Monday, October 5, 2009

rooting interest

Lately I've been interested in how it is that good scripts successfully draw you into the story. I think it comes down to having a rooting interest in the plight of the main character. There are several components to this and it's important that they work together to achieve the desired effect. If your reader/audience does not root for the main character they will be alienated from the script. In a sense they will be fighting with it the whole time and by the end they will be frustrated.
I went to see Whip It last night and very much identified with or rooted for the main character. I went with my husband and he did not. The reasons why are less important - but suffice it to say we don't always see eye to eye on movies. I still remember sobbing during Synecdoche New York only to look over and see him literally snoring in his seat.
So what are the components of rooting interest?
1. We want what they want. That is to say they have a good plan that makes sense and we can see how it would be a good thing. In Whip It she wants to be a roller derby star. And why not? She's got a talent for it. Plus she LOVES IT. She's making friends, she's having fun, all of it seems like a good thing for her to be doing with her time.
2. We understand and identify with what the character is going through. In Whip It the main character is the oddball outcast in her small town. She doesn't fit in at school. She doesn't fit in at home with her mom and for sure she doesn't fit in to the pageant world her mom is trying to make her a part of. If you've never been an oddball then maybe you don't know what it feels like - and this may keep you from connecting with the story. Also, you may have been an oddball and have hated that part of your life - so again, this would not be the story for you. The question of identifying with your character plays into how marketable a film is. This is why executives routinely favor male point of view stories. They figure gals and gays can identify with anyone but men in that 18 - 24 demographic they desperately want are incapable of empathy for anyone but their own group. I couldn't disagree more, but that's an argument for another day.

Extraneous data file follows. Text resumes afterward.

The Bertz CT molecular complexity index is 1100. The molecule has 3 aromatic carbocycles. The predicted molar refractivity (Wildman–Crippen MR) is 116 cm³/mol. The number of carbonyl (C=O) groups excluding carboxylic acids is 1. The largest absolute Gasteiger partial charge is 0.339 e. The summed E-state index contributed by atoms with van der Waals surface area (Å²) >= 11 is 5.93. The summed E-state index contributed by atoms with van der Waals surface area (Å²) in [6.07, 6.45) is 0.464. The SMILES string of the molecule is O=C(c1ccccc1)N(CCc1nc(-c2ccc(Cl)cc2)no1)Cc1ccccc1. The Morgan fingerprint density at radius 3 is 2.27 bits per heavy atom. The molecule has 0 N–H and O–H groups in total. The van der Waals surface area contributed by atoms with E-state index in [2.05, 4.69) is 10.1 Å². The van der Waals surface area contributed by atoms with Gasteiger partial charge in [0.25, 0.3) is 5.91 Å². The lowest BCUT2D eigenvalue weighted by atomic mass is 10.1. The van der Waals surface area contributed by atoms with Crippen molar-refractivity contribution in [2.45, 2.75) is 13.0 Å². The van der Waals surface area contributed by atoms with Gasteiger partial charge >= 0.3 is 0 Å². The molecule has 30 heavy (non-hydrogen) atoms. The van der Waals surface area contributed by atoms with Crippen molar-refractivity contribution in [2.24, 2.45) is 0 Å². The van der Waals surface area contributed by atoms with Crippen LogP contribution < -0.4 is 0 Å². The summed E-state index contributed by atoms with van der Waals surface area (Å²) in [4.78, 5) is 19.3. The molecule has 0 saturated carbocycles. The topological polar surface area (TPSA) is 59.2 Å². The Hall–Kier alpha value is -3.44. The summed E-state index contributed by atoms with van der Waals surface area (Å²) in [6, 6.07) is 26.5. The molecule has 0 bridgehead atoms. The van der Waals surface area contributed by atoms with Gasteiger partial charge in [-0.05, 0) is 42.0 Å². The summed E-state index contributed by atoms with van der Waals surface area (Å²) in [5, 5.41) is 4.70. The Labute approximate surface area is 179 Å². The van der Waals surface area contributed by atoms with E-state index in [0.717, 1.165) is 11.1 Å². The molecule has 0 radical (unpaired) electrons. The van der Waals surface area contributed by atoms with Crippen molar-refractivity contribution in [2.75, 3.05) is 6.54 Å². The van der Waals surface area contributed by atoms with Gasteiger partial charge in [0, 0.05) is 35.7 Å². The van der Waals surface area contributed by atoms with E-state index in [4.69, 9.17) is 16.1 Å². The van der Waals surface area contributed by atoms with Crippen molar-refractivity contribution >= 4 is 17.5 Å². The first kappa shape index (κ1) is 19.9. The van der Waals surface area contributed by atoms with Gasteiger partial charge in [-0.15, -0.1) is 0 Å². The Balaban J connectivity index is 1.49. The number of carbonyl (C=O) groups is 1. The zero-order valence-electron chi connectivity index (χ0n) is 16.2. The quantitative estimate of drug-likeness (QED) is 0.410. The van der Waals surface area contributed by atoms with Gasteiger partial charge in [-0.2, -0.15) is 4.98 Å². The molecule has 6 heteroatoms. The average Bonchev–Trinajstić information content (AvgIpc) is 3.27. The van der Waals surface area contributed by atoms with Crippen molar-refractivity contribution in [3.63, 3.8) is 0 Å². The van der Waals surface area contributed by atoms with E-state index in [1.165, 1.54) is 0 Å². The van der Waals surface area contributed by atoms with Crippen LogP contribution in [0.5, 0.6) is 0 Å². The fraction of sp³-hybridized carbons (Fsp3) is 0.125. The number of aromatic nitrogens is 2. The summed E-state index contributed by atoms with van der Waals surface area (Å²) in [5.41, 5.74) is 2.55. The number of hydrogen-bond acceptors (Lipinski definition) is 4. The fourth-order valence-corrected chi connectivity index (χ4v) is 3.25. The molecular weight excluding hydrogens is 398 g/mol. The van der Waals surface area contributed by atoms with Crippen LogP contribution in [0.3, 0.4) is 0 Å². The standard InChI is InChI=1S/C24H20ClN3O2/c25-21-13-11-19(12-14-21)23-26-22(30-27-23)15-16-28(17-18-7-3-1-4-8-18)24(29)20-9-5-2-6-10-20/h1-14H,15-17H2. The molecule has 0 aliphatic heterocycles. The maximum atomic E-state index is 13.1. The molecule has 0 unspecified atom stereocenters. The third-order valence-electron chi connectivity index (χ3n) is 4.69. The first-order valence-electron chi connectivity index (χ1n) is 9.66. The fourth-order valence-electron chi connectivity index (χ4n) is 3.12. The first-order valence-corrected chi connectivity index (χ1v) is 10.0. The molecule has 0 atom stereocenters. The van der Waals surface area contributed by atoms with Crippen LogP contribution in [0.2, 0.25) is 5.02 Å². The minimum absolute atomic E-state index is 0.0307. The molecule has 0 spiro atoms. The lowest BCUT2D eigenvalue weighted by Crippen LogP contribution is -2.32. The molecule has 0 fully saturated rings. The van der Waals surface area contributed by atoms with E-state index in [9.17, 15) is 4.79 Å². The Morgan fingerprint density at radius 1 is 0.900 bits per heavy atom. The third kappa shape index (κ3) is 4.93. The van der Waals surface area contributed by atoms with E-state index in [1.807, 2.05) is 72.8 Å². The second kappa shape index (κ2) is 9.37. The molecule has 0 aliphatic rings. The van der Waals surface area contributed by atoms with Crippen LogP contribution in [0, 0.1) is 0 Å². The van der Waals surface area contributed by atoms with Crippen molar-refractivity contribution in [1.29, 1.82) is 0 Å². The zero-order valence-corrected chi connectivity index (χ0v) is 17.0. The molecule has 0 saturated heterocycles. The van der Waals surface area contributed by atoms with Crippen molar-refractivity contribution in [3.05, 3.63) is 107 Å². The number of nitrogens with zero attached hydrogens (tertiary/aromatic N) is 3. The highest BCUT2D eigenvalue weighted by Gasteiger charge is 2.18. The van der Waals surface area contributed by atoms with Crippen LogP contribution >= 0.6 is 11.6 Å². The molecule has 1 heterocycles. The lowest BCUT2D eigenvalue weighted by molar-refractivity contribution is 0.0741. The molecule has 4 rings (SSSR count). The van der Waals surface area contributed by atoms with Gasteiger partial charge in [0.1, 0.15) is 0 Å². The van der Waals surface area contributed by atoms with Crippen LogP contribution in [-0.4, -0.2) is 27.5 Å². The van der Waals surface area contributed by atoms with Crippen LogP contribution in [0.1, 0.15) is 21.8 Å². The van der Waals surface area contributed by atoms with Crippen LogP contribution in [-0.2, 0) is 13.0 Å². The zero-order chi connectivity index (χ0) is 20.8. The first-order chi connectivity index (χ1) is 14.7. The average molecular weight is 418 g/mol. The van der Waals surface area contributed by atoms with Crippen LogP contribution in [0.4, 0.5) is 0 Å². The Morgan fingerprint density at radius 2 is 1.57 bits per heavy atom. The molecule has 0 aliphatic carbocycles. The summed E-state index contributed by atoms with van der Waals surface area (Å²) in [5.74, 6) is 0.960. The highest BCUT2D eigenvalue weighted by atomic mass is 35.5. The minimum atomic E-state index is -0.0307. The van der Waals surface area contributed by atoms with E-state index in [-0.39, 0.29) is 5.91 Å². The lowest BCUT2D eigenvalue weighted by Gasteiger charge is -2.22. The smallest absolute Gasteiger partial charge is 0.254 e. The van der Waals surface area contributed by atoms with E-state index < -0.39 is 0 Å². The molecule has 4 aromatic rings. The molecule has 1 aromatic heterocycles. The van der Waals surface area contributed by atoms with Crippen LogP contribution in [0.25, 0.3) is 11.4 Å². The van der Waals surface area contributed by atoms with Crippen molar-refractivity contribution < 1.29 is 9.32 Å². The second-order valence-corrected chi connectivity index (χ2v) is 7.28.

3. It will help fix the damage in her life. Now this is a subtle an difficult area to get right. In Whip It the main character is on the edge of giving up. She is about to become the girl she is not. She could go along to get along. This is an act of defiance in a way that will help her establish her own unique identity. Over the weekend I read Legally Blonde to see how they handled this "damage" question. Elle Woods is kind of frivolous. Kind of. Okay, a lot. It's what we love about her but she's in danger of overlooking her real talents. Her mom can't understand why she'd go to law school, chiding "You were Miss Hawaiian Tropic! You're going to throw all that away on law school?" Even when she shows up at Harvard she's still frivolous. She doesn't take it seriously. She writes notes with a fuzzy pen in a pink journal. Eventually though, she hunkers down and does become serious. So much so that she wins the big case. The journey helps her fix the damage within herself. In both movies we can see how every scene "educates" the main character, teaching them the lessons they need to be a better, more complete person in life. In the process of educating the character you are also educating the audience. When you do so with cliche moments, refrigerator magnets as I like to say, you insult us. That is why these moments of education have to be insightful, fresh and true.
A great way to identify the components of rooting interest is to read a script and make note of them in the margin. I can't stress how important it is to read a script rather than watch a movie. Movies happen too quickly. You're caught up in other things when you watch them. Only by being slow and deliberate can you deconstruct these moments. You'll also find that reading a produced script is a delight compared to work that needs work. It lets you see what the script experience should be.

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